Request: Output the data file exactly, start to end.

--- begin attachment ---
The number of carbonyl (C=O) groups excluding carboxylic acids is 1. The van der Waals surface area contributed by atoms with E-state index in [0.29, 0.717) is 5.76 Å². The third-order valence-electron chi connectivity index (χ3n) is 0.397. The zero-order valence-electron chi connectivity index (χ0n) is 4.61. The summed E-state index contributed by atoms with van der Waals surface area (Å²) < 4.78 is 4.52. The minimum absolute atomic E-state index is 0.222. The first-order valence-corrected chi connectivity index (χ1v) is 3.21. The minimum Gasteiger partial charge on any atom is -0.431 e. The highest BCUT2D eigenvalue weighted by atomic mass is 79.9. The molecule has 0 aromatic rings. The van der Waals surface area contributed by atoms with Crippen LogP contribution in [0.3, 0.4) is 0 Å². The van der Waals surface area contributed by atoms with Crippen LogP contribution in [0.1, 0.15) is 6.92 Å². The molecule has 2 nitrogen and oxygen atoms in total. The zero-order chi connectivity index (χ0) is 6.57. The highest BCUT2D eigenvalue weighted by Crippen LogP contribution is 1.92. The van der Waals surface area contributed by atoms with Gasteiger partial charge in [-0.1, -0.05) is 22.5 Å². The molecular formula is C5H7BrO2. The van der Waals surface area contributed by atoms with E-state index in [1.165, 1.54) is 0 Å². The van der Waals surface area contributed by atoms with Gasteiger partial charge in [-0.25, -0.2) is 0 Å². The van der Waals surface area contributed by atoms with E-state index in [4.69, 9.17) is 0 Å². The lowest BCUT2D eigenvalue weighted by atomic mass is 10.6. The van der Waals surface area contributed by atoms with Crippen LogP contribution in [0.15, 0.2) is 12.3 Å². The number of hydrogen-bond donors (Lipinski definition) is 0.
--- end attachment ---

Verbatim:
The number of carbonyl (C=O) groups excluding carboxylic acids is 1. The van der Waals surface area contributed by atoms with E-state index in [0.29, 0.717) is 5.76 Å². The third-order valence-electron chi connectivity index (χ3n) is 0.397. The zero-order valence-electron chi connectivity index (χ0n) is 4.61. The summed E-state index contributed by atoms with van der Waals surface area (Å²) < 4.78 is 4.52. The minimum absolute atomic E-state index is 0.222. The first-order valence-corrected chi connectivity index (χ1v) is 3.21. The minimum Gasteiger partial charge on any atom is -0.431 e. The highest BCUT2D eigenvalue weighted by atomic mass is 79.9. The molecule has 0 aromatic rings. The van der Waals surface area contributed by atoms with Crippen LogP contribution in [0.3, 0.4) is 0 Å². The van der Waals surface area contributed by atoms with Crippen LogP contribution in [0.1, 0.15) is 6.92 Å². The molecule has 2 nitrogen and oxygen atoms in total. The zero-order chi connectivity index (χ0) is 6.57. The highest BCUT2D eigenvalue weighted by Crippen LogP contribution is 1.92. The van der Waals surface area contributed by atoms with Gasteiger partial charge in [-0.1, -0.05) is 22.5 Å². The molecular formula is C5H7BrO2. The van der Waals surface area contributed by atoms with E-state index in [1.165, 1.54) is 0 Å². The van der Waals surface area contributed by atoms with Gasteiger partial charge in [-0.25, -0.2) is 0 Å². The van der Waals surface area contributed by atoms with E-state index in [4.69, 9.17) is 0 Å². The lowest BCUT2D eigenvalue weighted by atomic mass is 10.6. The van der Waals surface area contributed by atoms with Crippen LogP contribution in [0.15, 0.2) is 12.3 Å². The number of hydrogen-bond donors (Lipinski definition) is 0.